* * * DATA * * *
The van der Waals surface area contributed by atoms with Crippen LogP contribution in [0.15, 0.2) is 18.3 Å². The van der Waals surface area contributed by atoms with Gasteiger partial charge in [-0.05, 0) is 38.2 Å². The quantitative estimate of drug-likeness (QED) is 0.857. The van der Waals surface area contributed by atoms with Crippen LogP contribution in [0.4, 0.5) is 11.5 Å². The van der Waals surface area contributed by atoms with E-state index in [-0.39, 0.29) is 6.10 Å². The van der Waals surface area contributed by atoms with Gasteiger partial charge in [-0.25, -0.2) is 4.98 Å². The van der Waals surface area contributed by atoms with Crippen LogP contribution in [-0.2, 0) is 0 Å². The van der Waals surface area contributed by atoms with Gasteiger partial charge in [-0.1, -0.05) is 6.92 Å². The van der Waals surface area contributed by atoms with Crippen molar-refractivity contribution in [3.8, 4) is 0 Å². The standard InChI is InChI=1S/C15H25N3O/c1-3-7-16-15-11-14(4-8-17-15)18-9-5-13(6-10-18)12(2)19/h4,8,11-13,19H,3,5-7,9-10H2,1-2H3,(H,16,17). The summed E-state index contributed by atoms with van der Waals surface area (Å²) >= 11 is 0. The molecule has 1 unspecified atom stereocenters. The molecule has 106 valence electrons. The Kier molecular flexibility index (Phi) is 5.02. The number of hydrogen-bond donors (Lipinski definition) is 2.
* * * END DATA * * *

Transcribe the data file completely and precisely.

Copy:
The van der Waals surface area contributed by atoms with Crippen LogP contribution in [0.15, 0.2) is 18.3 Å². The van der Waals surface area contributed by atoms with Gasteiger partial charge in [-0.05, 0) is 38.2 Å². The quantitative estimate of drug-likeness (QED) is 0.857. The van der Waals surface area contributed by atoms with Crippen LogP contribution in [0.4, 0.5) is 11.5 Å². The van der Waals surface area contributed by atoms with E-state index in [-0.39, 0.29) is 6.10 Å². The van der Waals surface area contributed by atoms with Gasteiger partial charge in [-0.25, -0.2) is 4.98 Å². The van der Waals surface area contributed by atoms with Crippen LogP contribution in [-0.2, 0) is 0 Å². The van der Waals surface area contributed by atoms with Gasteiger partial charge in [-0.1, -0.05) is 6.92 Å². The van der Waals surface area contributed by atoms with Crippen molar-refractivity contribution in [3.8, 4) is 0 Å². The standard InChI is InChI=1S/C15H25N3O/c1-3-7-16-15-11-14(4-8-17-15)18-9-5-13(6-10-18)12(2)19/h4,8,11-13,19H,3,5-7,9-10H2,1-2H3,(H,16,17). The summed E-state index contributed by atoms with van der Waals surface area (Å²) >= 11 is 0. The molecule has 1 unspecified atom stereocenters. The molecule has 106 valence electrons. The Kier molecular flexibility index (Phi) is 5.02. The number of hydrogen-bond donors (Lipinski definition) is 2.